The Conservative candidate for the post of Police and Crime Commissioner for the West Midlands has called on the media and his rivals to do more to involve the electorate in the debate.
Matt Bennett says he wants to see two debates held in each of the seven local authority areas that will be covered by the new role after the November 15 election, and urged other candidates to join him to put pressure on the BBC and ITV Central to put them together.
He said: “With less than 100 days to go until the election we now have five declared candidates and there may be more to come. We as candidates need to do more to show the wider electorate the choice that is on offer. I don’t think ordinary people’s taxes should be paying for leaflets, but in any case, people really need to see and hear the candidates in person debating the issues.
“I am therefore calling for a series of debates to be held around the West Midlands. There are seven local authority areas and I think we should be able to manage two in each of them, plus a televised debate if Midlands Today or Central News are willing to host. If the other candidates are up for this challenge I’m sure we can all agree format and timings and come to an arrangement about venue costs. The question is, will they take me up on this challenge?”
Mr Bennett will have in mind the almost universal apathy that greeted campaigners’ attempts to get the people of Birmingham and other cities to choose to be governed by an elected mayor in a failed referendum vote just four months ago.
A dismal turnout on a rain-drenched polling day delivered a humiliating defeat for the Government, even though the vote coincided with local elections in most areas. The prospect of a chilly winter’s night in November achieving a voter turnout of more than 20% must be remote to say the least, and it’s unlikley the eventual winner will be able to use the words ‘popular mandate’ without keeping his tongue firmly in his cheek. (Or hers, of course).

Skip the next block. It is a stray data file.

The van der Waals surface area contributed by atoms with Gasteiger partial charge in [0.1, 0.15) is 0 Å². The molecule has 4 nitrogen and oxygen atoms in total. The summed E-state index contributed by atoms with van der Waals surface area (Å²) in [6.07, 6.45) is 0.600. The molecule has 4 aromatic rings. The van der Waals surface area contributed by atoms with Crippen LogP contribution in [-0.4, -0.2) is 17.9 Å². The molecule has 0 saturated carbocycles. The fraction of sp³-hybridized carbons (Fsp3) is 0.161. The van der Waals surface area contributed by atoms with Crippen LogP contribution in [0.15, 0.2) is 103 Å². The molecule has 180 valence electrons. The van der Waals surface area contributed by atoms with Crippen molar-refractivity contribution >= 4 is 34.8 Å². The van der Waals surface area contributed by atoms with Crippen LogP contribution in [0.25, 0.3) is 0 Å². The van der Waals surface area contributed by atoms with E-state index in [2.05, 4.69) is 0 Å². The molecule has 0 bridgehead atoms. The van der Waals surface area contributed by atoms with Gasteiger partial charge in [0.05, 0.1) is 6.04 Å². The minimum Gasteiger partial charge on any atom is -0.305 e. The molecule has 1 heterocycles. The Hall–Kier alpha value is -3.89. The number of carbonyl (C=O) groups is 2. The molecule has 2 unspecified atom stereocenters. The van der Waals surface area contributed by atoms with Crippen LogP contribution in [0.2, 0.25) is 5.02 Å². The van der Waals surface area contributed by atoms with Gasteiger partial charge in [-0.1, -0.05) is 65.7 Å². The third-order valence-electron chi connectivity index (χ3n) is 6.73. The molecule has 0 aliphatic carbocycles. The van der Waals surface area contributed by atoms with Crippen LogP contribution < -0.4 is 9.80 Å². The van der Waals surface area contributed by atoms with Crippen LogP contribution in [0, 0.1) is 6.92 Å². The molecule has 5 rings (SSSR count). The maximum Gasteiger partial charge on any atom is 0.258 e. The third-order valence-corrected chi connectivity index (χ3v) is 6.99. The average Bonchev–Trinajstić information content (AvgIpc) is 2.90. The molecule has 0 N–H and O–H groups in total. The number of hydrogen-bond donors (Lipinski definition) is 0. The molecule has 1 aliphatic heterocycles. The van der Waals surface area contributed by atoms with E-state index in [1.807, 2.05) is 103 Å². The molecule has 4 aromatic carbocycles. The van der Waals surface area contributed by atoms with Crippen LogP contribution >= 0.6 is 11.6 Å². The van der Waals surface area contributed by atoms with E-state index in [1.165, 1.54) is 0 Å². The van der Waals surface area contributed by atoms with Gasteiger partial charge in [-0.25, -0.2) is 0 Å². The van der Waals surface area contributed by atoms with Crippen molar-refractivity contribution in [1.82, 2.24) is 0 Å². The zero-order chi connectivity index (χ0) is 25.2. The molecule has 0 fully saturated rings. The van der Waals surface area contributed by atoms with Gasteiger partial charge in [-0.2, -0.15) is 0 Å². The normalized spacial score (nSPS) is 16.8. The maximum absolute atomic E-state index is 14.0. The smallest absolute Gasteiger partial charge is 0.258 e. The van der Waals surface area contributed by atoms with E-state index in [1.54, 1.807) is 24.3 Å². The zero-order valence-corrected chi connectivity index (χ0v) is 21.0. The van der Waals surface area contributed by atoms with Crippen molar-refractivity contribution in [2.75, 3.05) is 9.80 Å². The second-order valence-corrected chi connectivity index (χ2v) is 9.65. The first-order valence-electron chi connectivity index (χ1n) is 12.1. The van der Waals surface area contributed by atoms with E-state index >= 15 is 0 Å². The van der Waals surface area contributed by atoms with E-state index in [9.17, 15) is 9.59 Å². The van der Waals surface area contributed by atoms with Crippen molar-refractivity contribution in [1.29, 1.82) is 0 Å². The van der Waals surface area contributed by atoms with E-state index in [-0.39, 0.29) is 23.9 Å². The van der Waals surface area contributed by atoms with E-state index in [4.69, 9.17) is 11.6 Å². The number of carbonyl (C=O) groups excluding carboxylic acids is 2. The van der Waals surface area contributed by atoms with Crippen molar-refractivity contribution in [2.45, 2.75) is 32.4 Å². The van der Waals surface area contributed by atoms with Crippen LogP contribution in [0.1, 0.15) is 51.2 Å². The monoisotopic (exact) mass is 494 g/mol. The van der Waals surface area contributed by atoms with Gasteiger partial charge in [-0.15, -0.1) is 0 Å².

I can’t see the battered remnants of the local media devoting much of their meagre resources to another political campaign that nobody seems to care about, let alone going to the expense of hosting a multitude of events. The debate is destined to be of interest only to the West Midlands chatterati (both of whom regularly read The Chamberlain Files, I understand), and it seems inevitable that one or other of the party machines will serve up a candidate who will more drift into office than be carried in on the shoulders of an enthusiastic public.
But there’s a serious point here, too. The lack of debate and engagement opens up a serious risk of extremist candidates gaining ground.
Think about it. If general turnout is around the sub-20% mark (and could be even lower in some areas) a committed, well-organised grouping has an opportunity to swing things in its favour by mobilising votes within the excluded, tight-knit and identifiable communities it claims to represent. Whether from white working class estates wooed by the extreme right, or the insular neighbourhoods of excluded communities courted by religious extremists, turnouts of 60% or more could serve up enough votes to make things very uncomfortable indeed for mainstream candidates.
Larger police authority areas like the West Midlands will most likely escape this scenario because of the diluting effect of a wider electorate, but it shouldn’t be discounted for smaller authorities.
But even here, do we really want to allow extremist groups to claim more political legitimacy than they deserve?